Supporting Kids and Adults with Down Syndrome – PediaCast 453

Show Notes 


  • Dr Murugu Manickam and Kari Jones visits the studio as we consider Down Syndrome. This condition impacts many families and is the leading genetic cause of learning disabilities and intellectual impairment. We explore cause, features, diagnosis, support and complications. We also discuss the unique needs, challenges and rewards associated with Down Syndrome. We hope you can join us!


  • Down Syndrome
  • Trisomy 21




Announcer 1: This is PediaCast.


Announcer 2: Welcome to PediaCast, a pediatric podcast for parents. And now, direct from the campus of Nationwide Children's, here is your host, Dr. Mike.

Dr. Mike Patrick: Hello, everyone. And welcome once again to PediaCast. It is a pediatric podcast for moms and dads. This is Dr. Mike, coming to you from the campus of Nationwide Children's Hospital. We are in Columbus, Ohio.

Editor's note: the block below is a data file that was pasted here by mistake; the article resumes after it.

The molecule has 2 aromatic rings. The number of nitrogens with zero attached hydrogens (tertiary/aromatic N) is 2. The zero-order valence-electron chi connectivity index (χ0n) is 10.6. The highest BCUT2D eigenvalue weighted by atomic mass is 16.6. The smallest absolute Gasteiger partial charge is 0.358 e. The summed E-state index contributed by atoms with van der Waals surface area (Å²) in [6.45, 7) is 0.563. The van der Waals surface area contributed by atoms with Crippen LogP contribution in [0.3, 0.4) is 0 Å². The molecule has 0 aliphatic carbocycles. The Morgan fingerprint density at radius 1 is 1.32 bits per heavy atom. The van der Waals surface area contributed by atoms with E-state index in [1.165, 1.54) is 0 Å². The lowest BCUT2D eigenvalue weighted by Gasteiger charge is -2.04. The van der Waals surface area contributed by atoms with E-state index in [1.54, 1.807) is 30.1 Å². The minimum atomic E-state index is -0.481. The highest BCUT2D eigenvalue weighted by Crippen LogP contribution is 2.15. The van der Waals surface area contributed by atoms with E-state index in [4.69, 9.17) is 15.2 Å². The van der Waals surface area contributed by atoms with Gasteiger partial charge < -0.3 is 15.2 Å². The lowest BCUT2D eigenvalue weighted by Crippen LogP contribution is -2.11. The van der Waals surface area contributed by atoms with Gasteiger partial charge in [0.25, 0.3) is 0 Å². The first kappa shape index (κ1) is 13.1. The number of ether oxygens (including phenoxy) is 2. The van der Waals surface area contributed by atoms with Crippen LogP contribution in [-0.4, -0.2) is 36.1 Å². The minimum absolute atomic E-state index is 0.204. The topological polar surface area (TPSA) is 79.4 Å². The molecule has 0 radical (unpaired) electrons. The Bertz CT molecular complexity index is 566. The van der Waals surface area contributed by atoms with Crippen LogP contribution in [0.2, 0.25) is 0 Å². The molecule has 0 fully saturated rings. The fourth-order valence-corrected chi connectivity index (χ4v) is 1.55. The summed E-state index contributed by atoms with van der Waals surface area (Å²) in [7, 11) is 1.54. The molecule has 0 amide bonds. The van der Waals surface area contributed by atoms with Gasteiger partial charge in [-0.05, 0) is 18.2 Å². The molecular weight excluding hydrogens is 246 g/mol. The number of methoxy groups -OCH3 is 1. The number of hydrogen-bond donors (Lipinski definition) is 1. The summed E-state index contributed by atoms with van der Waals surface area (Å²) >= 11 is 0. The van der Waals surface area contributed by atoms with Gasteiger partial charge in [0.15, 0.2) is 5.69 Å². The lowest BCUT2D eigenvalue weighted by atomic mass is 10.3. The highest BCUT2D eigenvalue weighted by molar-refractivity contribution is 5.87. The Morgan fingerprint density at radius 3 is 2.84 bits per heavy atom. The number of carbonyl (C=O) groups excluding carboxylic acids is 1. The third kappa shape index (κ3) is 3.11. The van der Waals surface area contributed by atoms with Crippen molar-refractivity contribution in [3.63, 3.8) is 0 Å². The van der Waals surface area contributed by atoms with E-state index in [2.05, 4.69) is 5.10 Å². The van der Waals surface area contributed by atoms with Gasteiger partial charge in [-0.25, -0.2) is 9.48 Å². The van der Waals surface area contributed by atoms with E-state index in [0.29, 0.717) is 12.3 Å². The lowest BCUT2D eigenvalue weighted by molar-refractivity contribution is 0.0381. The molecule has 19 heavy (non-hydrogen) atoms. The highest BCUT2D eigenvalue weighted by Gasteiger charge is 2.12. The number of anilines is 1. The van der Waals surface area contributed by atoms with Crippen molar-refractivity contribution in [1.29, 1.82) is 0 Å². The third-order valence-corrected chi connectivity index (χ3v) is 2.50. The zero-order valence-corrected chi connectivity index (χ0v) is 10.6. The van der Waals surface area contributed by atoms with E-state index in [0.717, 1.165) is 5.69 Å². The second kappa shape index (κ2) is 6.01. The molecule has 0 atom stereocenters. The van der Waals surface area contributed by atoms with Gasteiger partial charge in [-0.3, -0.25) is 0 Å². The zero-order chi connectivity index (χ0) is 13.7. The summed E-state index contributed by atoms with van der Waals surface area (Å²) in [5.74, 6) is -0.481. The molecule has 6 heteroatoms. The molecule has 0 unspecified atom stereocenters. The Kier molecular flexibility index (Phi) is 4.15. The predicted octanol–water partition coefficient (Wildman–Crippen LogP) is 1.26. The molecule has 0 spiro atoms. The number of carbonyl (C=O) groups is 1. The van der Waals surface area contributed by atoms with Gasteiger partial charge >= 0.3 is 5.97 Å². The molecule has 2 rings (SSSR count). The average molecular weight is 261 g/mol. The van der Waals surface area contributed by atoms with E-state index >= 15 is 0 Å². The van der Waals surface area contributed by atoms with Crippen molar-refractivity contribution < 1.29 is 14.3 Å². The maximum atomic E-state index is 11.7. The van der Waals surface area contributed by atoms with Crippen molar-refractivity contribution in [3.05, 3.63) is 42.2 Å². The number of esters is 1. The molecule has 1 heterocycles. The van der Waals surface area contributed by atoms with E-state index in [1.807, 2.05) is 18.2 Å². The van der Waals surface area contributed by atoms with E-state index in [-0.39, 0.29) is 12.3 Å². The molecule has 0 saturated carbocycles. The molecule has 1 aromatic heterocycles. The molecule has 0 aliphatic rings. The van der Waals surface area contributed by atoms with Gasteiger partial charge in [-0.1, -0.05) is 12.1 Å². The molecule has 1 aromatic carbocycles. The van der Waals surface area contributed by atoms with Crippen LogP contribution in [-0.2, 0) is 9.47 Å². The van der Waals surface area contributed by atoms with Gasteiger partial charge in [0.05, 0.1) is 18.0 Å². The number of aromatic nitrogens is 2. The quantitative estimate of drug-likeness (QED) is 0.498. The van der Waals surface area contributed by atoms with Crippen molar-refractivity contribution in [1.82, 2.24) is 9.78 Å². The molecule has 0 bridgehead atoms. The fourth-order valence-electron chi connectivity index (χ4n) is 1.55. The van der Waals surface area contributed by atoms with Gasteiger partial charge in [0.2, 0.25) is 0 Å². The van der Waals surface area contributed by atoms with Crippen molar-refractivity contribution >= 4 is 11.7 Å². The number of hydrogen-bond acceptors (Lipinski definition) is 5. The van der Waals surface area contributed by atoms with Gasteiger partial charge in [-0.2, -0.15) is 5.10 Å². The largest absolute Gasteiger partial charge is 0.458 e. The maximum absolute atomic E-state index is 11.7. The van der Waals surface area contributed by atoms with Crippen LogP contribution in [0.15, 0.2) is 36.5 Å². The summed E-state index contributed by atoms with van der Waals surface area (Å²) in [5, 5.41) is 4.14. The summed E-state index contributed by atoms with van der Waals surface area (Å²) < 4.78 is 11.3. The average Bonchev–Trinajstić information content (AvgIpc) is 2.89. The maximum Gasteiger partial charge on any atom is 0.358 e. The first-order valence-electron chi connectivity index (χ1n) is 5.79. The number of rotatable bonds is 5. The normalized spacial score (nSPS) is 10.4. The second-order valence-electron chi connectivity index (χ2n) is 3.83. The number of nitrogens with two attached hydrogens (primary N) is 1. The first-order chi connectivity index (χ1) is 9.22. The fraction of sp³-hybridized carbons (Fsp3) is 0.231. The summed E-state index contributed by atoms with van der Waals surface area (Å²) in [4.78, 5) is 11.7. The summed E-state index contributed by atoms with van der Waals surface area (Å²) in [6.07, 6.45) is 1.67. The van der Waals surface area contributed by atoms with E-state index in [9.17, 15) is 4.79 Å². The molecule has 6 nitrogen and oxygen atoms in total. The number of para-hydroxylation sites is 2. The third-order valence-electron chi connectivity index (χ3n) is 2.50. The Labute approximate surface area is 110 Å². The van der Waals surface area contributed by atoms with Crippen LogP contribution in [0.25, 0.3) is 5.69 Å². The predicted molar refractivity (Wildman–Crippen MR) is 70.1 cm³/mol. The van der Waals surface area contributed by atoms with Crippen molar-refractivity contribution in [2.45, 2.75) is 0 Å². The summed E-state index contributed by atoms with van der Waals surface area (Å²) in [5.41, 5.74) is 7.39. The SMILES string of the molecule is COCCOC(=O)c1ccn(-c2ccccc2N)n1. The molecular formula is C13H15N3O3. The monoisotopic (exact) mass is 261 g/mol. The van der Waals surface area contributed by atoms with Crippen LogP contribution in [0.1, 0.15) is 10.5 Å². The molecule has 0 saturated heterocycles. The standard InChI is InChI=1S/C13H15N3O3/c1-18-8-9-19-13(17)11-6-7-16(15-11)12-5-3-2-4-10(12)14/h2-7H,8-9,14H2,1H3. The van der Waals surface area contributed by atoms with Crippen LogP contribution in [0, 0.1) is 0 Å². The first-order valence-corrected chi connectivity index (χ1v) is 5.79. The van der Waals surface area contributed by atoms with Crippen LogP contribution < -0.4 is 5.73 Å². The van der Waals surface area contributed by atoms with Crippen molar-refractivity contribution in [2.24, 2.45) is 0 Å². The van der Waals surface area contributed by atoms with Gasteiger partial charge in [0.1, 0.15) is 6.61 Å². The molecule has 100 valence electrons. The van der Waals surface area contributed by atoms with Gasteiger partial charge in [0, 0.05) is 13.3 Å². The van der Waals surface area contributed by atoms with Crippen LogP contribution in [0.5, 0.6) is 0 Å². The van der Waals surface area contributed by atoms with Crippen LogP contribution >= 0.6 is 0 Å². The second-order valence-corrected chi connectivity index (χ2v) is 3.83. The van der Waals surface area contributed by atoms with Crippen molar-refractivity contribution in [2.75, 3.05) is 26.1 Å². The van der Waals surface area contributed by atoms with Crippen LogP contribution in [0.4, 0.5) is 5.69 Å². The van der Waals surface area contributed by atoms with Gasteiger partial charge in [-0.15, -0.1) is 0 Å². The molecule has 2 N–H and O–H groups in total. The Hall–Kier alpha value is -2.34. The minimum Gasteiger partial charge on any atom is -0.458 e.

It's Episode 453 for February 18th, 2020. We're calling this one "Supporting Kids and Adults with Down syndrome". I want to welcome all of you to the program. 

So about a month from now, on Saturday, March 21st 2020, we will be observing World Down Syndrome Day. And this is when the world come together across all continents of the globe to raise awareness, stand in support, and celebrate the lives of individuals with and families impacted by Down syndrome.


So in preparation for that day, we wanted to release an episode to provide awareness and education for you, the audience, and to provide some content and practical information that you can share with your online community as that special day approaches and we all try to spread awareness and provide support for those with Down syndrome. 

It's also known as trisomy 21 because individuals with Down syndrome have an extra copy of chromosome 21. So they have three copies instead of two.